News from Techno Sun in english
Dübendorf, Switzerland–Fabricating thin-film photovoltaic (PV) cells on flexible plastic sheets has the advantage of light weight, portability, and much easier installation when compared to the more-usual glass panels. However, the conversion efficiency of plastic thin-film PV panels is lower than that of glass. But scientists at Empa (the Swiss Federal Laboratories for Materials Science and Technology) have narrowed the efficiency gap between flexible plastic and rigid glass thin-film PV panels.
They have boosted the energy-conversion efficiency of flexible solar cells made of copper indium gallium (di)selenide (also known as CIGS) to a new world record of 18.7% (a significant improvement over the previous record of 17.6%, which was achieved by the same team in June 2010). The measurements were independently certified by the Fraunhofer Institute for Solar Energy Systems (Freiburg, Germany).
“The new record value for flexible CIGS solar cells of 18.7% nearly closes the ‘efficiency gap’ to solar cells based on polycrystalline silicon (Si) wafers or CIGS thin film cells on glass, ” says Ayodhya Tiwari, the project leader.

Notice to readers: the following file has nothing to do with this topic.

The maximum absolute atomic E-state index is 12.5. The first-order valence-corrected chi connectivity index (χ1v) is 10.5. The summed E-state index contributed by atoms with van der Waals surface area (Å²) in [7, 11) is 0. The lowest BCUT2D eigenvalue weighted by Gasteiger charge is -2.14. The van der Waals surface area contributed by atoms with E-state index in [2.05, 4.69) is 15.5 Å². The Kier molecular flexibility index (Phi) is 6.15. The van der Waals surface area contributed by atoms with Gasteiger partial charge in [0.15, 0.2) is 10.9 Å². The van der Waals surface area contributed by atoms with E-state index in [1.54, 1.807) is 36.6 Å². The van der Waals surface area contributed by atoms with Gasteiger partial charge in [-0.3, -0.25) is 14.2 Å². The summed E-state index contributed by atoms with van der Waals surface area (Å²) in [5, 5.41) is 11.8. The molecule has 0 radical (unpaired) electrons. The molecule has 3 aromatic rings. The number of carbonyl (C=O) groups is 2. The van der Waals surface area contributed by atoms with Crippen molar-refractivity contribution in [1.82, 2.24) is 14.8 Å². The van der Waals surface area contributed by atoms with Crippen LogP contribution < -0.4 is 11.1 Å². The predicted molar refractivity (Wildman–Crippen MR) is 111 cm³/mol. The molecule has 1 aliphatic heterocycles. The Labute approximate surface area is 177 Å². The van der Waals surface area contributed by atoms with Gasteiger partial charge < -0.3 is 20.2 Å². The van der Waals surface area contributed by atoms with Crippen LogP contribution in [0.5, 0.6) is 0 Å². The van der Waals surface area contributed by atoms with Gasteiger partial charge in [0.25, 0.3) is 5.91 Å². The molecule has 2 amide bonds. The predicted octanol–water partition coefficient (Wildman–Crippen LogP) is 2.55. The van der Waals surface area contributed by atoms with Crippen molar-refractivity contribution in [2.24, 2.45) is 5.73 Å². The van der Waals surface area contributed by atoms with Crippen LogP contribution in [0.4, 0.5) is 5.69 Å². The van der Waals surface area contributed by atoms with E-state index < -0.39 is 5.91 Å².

One major advantage of flexible high-performance CIGS solar cells is the potential to lower manufacturing costs through roll-to-roll processing. The new results suggest that monolithically interconnected flexible CIGS solar modules with efficiencies above 16% should be achievable with the recently developed processes and concepts.
Working closely with scientists at FLISOM (an Empa-affiliated start-up company that is scaling up and commercializing the technology), the Empa team made progress in low-temperature growth of CIGS layers grown on polymer or metal foil. The latest improvements in cell efficiency were made possible through a reduction in recombination losses by improving the structural properties of the CIGS layer and a low-temperature deposition process for growing the layers, as well as in situ doping with sodium during the final stage. With these results, polymer films have for the first time proven to be superior to metal foils as a carrier substrate for achieving highest efficiency.
Article by John Wallace.